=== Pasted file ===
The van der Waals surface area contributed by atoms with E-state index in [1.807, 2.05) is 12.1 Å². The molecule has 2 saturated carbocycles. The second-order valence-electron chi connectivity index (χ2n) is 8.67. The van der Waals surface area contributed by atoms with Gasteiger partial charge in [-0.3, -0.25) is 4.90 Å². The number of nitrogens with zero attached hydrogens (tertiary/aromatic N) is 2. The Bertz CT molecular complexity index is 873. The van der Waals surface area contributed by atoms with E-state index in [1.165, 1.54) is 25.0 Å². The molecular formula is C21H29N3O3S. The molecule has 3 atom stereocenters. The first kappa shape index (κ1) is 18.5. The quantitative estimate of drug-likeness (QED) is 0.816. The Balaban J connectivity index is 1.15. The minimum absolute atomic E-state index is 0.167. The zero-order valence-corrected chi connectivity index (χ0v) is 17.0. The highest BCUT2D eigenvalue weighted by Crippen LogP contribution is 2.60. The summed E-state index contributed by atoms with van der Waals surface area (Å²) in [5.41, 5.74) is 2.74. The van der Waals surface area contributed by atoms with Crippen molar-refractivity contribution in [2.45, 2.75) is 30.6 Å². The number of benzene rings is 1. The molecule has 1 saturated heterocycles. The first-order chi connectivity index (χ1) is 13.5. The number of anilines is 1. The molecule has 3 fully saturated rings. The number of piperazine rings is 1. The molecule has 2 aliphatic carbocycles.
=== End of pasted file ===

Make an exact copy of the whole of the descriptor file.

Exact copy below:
The van der Waals surface area contributed by atoms with E-state index in [1.807, 2.05) is 12.1 Å². The molecule has 2 saturated carbocycles. The second-order valence-electron chi connectivity index (χ2n) is 8.67. The van der Waals surface area contributed by atoms with Gasteiger partial charge in [-0.3, -0.25) is 4.90 Å². The number of nitrogens with zero attached hydrogens (tertiary/aromatic N) is 2. The Bertz CT molecular complexity index is 873. The van der Waals surface area contributed by atoms with E-state index in [1.165, 1.54) is 25.0 Å². The molecular formula is C21H29N3O3S. The molecule has 3 atom stereocenters. The first kappa shape index (κ1) is 18.5. The quantitative estimate of drug-likeness (QED) is 0.816. The Balaban J connectivity index is 1.15. The minimum absolute atomic E-state index is 0.167. The zero-order valence-corrected chi connectivity index (χ0v) is 17.0. The highest BCUT2D eigenvalue weighted by Crippen LogP contribution is 2.60. The summed E-state index contributed by atoms with van der Waals surface area (Å²) in [5.41, 5.74) is 2.74. The van der Waals surface area contributed by atoms with Crippen molar-refractivity contribution in [2.45, 2.75) is 30.6 Å². The number of benzene rings is 1. The molecule has 1 saturated heterocycles. The first-order chi connectivity index (χ1) is 13.5. The number of anilines is 1. The molecule has 3 fully saturated rings. The number of piperazine rings is 1. The molecule has 2 aliphatic carbocycles.